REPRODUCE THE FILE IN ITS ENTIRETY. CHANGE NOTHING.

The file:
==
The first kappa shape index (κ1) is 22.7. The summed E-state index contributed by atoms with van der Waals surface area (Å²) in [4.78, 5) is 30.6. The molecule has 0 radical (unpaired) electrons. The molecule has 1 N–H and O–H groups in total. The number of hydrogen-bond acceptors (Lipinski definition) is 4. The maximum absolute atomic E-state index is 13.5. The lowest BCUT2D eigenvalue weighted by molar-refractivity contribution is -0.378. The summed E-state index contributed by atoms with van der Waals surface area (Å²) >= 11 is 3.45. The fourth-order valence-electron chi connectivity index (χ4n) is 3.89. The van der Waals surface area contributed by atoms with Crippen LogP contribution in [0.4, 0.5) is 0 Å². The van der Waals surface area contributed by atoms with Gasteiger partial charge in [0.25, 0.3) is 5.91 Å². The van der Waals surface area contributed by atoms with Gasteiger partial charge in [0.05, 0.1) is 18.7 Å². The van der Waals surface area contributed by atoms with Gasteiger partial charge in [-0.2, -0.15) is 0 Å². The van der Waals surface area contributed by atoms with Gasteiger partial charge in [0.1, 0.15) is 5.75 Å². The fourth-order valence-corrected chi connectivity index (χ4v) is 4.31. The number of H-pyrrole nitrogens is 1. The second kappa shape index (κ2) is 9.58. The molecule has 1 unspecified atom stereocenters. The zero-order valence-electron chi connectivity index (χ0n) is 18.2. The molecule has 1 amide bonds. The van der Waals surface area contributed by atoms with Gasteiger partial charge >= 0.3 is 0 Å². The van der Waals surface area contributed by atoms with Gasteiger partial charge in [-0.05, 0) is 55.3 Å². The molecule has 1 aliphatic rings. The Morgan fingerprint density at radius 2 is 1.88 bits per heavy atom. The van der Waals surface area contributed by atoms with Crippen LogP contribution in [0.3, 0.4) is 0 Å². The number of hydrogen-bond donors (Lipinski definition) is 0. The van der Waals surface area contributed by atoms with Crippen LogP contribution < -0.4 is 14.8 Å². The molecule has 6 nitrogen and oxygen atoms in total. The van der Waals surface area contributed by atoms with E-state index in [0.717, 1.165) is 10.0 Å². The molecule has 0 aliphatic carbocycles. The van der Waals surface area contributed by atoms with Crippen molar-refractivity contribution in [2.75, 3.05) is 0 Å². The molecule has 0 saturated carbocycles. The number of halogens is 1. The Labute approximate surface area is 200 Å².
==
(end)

The first kappa shape index (κ1) is 22.7. The summed E-state index contributed by atoms with van der Waals surface area (Å²) in [4.78, 5) is 30.6. The molecule has 0 radical (unpaired) electrons. The molecule has 1 N–H and O–H groups in total. The number of hydrogen-bond acceptors (Lipinski definition) is 4. The maximum absolute atomic E-state index is 13.5. The lowest BCUT2D eigenvalue weighted by molar-refractivity contribution is -0.378. The summed E-state index contributed by atoms with van der Waals surface area (Å²) >= 11 is 3.45. The fourth-order valence-electron chi connectivity index (χ4n) is 3.89. The van der Waals surface area contributed by atoms with Crippen LogP contribution in [0.4, 0.5) is 0 Å². The van der Waals surface area contributed by atoms with Gasteiger partial charge in [0.25, 0.3) is 5.91 Å². The van der Waals surface area contributed by atoms with Gasteiger partial charge in [0.05, 0.1) is 18.7 Å². The van der Waals surface area contributed by atoms with Gasteiger partial charge in [-0.2, -0.15) is 0 Å². The van der Waals surface area contributed by atoms with Gasteiger partial charge in [0.1, 0.15) is 5.75 Å². The fourth-order valence-corrected chi connectivity index (χ4v) is 4.31. The number of H-pyrrole nitrogens is 1. The second kappa shape index (κ2) is 9.58. The molecule has 1 unspecified atom stereocenters. The zero-order valence-electron chi connectivity index (χ0n) is 18.2. The molecule has 1 amide bonds. The van der Waals surface area contributed by atoms with Gasteiger partial charge >= 0.3 is 0 Å². The van der Waals surface area contributed by atoms with Gasteiger partial charge in [-0.05, 0) is 55.3 Å². The molecule has 1 aliphatic rings. The Morgan fingerprint density at radius 2 is 1.88 bits per heavy atom. The van der Waals surface area contributed by atoms with Crippen LogP contribution in [0.3, 0.4) is 0 Å². The number of hydrogen-bond donors (Lipinski definition) is 0. The van der Waals surface area contributed by atoms with Crippen LogP contribution < -0.4 is 14.8 Å². The molecule has 6 nitrogen and oxygen atoms in total. The van der Waals surface area contributed by atoms with E-state index in [0.717, 1.165) is 10.0 Å². The molecule has 0 aliphatic carbocycles. The van der Waals surface area contributed by atoms with Crippen molar-refractivity contribution in [2.75, 3.05) is 0 Å². The molecule has 0 saturated carbocycles. The number of halogens is 1. The Labute approximate surface area is 200 Å².